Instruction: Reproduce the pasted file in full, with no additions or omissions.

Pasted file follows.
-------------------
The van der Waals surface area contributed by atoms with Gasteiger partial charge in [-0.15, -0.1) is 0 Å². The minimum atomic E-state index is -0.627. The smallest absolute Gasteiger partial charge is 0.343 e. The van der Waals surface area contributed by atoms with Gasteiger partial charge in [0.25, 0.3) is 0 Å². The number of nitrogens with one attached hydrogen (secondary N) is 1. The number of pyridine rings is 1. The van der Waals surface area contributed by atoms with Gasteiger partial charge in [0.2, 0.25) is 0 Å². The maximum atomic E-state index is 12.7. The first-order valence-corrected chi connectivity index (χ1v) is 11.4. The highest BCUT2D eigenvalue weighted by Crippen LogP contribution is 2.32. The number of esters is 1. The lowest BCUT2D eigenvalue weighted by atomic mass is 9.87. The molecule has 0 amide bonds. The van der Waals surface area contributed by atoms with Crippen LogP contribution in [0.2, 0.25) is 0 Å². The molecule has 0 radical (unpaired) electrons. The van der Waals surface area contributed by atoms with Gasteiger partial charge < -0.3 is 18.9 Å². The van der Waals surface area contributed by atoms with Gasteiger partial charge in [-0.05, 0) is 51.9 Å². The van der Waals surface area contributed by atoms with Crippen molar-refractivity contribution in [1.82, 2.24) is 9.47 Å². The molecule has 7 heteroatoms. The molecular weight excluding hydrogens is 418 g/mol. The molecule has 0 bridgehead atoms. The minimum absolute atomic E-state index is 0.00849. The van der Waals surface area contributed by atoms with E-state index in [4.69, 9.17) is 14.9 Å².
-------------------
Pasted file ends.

The van der Waals surface area contributed by atoms with Gasteiger partial charge in [-0.15, -0.1) is 0 Å². The minimum atomic E-state index is -0.627. The smallest absolute Gasteiger partial charge is 0.343 e. The van der Waals surface area contributed by atoms with Gasteiger partial charge in [0.25, 0.3) is 0 Å². The number of nitrogens with one attached hydrogen (secondary N) is 1. The number of pyridine rings is 1. The van der Waals surface area contributed by atoms with Gasteiger partial charge in [0.2, 0.25) is 0 Å². The maximum atomic E-state index is 12.7. The first-order valence-corrected chi connectivity index (χ1v) is 11.4. The highest BCUT2D eigenvalue weighted by Crippen LogP contribution is 2.32. The number of esters is 1. The lowest BCUT2D eigenvalue weighted by atomic mass is 9.87. The molecule has 0 amide bonds. The van der Waals surface area contributed by atoms with Crippen LogP contribution in [0.2, 0.25) is 0 Å². The molecule has 0 radical (unpaired) electrons. The van der Waals surface area contributed by atoms with Gasteiger partial charge < -0.3 is 18.9 Å². The van der Waals surface area contributed by atoms with Gasteiger partial charge in [-0.05, 0) is 51.9 Å². The van der Waals surface area contributed by atoms with Crippen molar-refractivity contribution in [1.82, 2.24) is 9.47 Å². The molecule has 7 heteroatoms. The molecular weight excluding hydrogens is 418 g/mol. The molecule has 0 bridgehead atoms. The minimum absolute atomic E-state index is 0.00849. The van der Waals surface area contributed by atoms with E-state index in [4.69, 9.17) is 14.9 Å².